T. G. MacKenzie

Getting kidnapped by Mexican rebels and being held hostage for three months might convince a person to return to the safety and calm of Nova Scotia, but not T. G. MacKenzie.

Thomas George MacKenzie was born in 1882 in River John, Pictou County. He was educated at Dalhousie University and became a mining engineer.

MacKenzie worked at the Nova Scotia Coal and Steel Company’s Wabana iron mine on Bell Island, Newfoundland, from 1906 to 1910 (https://notyourgrandfathersmining.ca/trenton-steel).

The Wabana mine supplied iron for the steel mills in Sydney and Sydney Mines and was opened and operated by Nova Scotian Robert E. Chambers (https://notyourgrandfathersmining.ca/robert-e-chambers).

Steel is mainly iron and carbon, and the carbon is derived from metallurgical coal, which contains more carbon, less ash and less moisture than thermal coal. Nova Scotia’s long history of steelmaking was based on the province’s extensive metallurgical coal deposits and iron from Nova Scotia and, later, Newfoundland.

After leaving the Wabana mine, MacKenzie served as general manager of North Atlantic Collieries Ltd. in Cape Breton in 1910-11.

His career then took him to Mexico where, from 1912 to 1929, he worked as an executive for various mining and power companies.

His time there overlapped the Mexican Revolution, which took place from 1910 to 1917 and ultimately led to the end of a 30-year dictatorship and the establishment of a constitutional republic.

Pancho Villa was one of the rebel army generals during the revolution. He became a bandit as a teenager after killing a man who was harassing one of his sisters. He fled into the mountains and lived there for years, working as a miner some of the time. In 1910 he joined Francisco Madero’s uprising against Mexican dictator Porfirio Díaz and became a military leader.

T. G. MacKenzie was friends with Pancho Villa, who sometimes visited the Boquilla hydroelectric plant, which MacKenzie managed.

Pancho was assassinated in 1923, three years after ending his revolt against the government. This triggered a new rebellion with Pancho’s brother, Hipolito Villa, leading the rebel army.

To survive, the rebels often resorted to robbery and kidnapping people to hold them for ransom.

In 1924, news of a train heist by the rebels reached T. G. MacKenzie in Jimenez, 15 miles away. Concerned about rebel activity in the area, MacKenzie took his family to a mining camp at Las Adargas for safety, but Hipolito and his men caught up with them there.

While the bandits raided the mine’s supplies, Hipolito and MacKenzie talked. The two got along well enough that MacKenzie asked for safe passage to get his family out of the area. Hipolito agreed and even drafted a letter instructing rebels to let MacKenzie pass unmolested. However, he then reneged – perhaps under pressure from another rebel leader who was present – and demanded that MacKenzie get $200,000 from his company to help support the revolution.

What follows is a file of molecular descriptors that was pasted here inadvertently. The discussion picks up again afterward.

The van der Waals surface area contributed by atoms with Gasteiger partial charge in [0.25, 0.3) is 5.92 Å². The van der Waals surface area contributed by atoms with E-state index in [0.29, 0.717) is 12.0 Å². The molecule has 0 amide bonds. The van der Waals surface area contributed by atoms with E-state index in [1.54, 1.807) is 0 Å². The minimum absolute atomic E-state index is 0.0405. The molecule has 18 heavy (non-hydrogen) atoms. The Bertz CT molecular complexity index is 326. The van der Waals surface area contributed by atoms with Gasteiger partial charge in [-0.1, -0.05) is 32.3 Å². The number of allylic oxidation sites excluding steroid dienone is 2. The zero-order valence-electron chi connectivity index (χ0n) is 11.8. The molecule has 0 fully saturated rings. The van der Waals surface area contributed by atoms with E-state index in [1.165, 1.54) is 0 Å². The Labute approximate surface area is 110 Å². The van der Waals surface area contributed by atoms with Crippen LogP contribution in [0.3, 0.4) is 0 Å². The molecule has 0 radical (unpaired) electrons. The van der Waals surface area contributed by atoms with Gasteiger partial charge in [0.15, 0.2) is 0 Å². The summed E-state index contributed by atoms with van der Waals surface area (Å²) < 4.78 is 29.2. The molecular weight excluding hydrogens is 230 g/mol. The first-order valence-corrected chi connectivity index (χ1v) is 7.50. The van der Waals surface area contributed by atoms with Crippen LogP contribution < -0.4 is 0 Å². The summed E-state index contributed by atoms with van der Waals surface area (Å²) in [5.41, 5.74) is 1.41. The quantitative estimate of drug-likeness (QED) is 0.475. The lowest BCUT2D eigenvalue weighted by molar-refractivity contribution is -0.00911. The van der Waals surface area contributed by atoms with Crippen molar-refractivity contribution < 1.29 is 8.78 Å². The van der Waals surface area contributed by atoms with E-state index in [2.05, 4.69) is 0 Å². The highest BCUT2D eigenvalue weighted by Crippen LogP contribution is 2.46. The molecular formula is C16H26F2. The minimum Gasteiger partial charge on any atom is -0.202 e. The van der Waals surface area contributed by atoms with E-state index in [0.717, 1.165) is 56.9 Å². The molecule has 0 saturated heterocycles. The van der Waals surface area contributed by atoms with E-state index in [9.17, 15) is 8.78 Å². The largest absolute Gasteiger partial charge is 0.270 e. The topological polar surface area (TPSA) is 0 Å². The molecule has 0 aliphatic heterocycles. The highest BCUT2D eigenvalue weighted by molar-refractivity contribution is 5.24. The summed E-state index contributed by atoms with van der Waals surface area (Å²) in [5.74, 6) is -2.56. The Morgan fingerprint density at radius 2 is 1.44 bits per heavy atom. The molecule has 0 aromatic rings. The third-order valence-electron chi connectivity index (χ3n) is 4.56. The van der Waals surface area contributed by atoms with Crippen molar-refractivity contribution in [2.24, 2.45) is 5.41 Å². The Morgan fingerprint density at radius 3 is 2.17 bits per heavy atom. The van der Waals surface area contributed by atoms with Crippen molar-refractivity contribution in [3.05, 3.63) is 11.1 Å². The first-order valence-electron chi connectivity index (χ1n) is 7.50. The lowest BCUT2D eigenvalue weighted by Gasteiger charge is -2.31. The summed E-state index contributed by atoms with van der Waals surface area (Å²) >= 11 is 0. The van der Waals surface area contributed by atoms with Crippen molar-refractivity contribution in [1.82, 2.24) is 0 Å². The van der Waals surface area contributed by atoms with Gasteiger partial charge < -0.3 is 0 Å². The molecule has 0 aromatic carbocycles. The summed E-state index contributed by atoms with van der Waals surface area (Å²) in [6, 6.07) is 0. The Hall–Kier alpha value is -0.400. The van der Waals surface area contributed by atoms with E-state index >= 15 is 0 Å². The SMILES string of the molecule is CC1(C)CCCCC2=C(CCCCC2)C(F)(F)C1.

MacKenzie refused and was taken hostage. His wife and children were allowed to go back to their home in Parral, in the state of Chihuahua.

MacKenzie was taken to the mountains and held for almost three months. It was blistering hot during the day and very cold at night. He and his captors often could not light fires for fear of being caught by Mexican soldiers. Food was in short supply. The group was constantly on the move and MacKenzie had to ride on what he later called “a shabby mount” and an uncomfortable homemade saddle.

His wife worked to get him released and even confronted Hipolito at his base. The Canadian and American governments held diplomatic talks with the Mexican government to try to get MacKenzie back.

In the end, MacKenzie saved himself by sneaking away from the bandits at dusk and making a run for it. He walked for days without eating but finally made it home, where his wife was waiting.

Instead of leaving Mexico after that harrowing experience, MacKenzie stayed for another five years. He then went to India and served as managing director of several hydro electric companies and chair of the board of the Cement Marketing Company of India. He later also worked in Brazil for several power companies.

MacKenzie eventually moved back home to Nova Scotia in 1952. He wrote two books, one about his time in Mexico and another about the MacKenzie family in River John.

T. G. MacKenzie passed away in Halifax in 1966.

Pancho Villa (just right of centre) and some of his soldiers.

T. G. MacKenzie (far right) and some of his captors.